Lunchtime, time for lunch, take a breather, grab a bite, make a call, run an errand . . . Charles H. Traub, long time professional photographer and chair of the MFA Photography, Video, and Related Media Department at the School of Visual Arts in New York had an altogether different take on lunch. His recently published collection of photographs is the product of his time on the streets in Chicago and New York, Miami, Palm Beach, Paris, and Arles photographing with a Rolleiflex SL66 random people he encountered.
Lunchtime is people-watching at its best, a series of intimate, close-up portraits that were first exhibited in the early 1980s. Shot in the late seventies, these images are a fanciful, even humorous, collection of portraits that showcase the time. The seventies are reflected in all aspects of these portraits: hairstyles, makeup, eyeglasses, and clothing. Perusing this collection feels like a romp through an era. Traub is a gifted photographer whose skill and technique shine in composition. He establishes an exhilarating connection between subject and landscape.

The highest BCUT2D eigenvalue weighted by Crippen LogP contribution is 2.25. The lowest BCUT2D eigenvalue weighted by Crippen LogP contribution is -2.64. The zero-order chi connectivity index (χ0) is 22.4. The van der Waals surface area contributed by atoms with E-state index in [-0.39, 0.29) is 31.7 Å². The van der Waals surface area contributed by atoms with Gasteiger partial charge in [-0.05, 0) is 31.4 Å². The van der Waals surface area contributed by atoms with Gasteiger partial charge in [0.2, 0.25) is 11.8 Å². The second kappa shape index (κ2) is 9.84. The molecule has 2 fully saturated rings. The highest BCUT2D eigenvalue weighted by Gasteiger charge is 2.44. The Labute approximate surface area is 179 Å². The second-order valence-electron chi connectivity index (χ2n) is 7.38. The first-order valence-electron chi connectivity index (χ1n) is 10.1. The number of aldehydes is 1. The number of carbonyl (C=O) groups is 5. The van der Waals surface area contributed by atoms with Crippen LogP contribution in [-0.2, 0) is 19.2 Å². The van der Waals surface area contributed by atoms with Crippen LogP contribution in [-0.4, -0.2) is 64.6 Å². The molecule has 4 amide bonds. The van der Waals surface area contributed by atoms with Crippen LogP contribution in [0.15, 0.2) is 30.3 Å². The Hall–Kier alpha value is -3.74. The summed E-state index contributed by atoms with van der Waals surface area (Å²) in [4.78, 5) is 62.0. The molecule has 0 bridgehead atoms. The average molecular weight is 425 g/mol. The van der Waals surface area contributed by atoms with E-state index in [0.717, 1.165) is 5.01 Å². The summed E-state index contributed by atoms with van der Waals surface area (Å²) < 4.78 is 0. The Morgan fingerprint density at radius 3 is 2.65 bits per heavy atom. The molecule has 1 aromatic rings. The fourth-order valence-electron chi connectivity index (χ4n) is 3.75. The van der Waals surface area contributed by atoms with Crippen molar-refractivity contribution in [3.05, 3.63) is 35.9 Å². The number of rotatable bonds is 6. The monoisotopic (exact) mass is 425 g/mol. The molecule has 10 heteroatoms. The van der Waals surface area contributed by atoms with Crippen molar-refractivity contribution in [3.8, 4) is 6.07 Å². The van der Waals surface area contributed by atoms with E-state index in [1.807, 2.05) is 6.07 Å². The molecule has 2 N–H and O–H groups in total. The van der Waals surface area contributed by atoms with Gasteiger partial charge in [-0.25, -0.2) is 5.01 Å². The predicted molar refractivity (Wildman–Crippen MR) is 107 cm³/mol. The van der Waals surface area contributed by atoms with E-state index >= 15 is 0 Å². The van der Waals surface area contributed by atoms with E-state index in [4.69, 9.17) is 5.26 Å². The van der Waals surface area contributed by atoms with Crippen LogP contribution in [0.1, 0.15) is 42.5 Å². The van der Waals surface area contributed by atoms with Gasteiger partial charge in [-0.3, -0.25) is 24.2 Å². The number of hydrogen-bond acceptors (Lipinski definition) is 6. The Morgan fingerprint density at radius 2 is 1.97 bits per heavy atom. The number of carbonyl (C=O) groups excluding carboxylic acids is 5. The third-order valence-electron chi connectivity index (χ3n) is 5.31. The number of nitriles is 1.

In these days of rampant connection and omnipresent cellular devices, candid spontaneous photography is abundant. We are inundated today with photographs of random everyday things that are immediately and prominently passed along to the masses via social media. Back in the seventies, this penchant to snap and send didn’t exist.
Lunchtime is colorful people-watching. The photographic series is a time capsule that recalls a bygone era. Charles Traub has a keen artistic eye and a robust sense of humor. Readers will absolutely get a kick out of this inspired record of the seventies’ streets.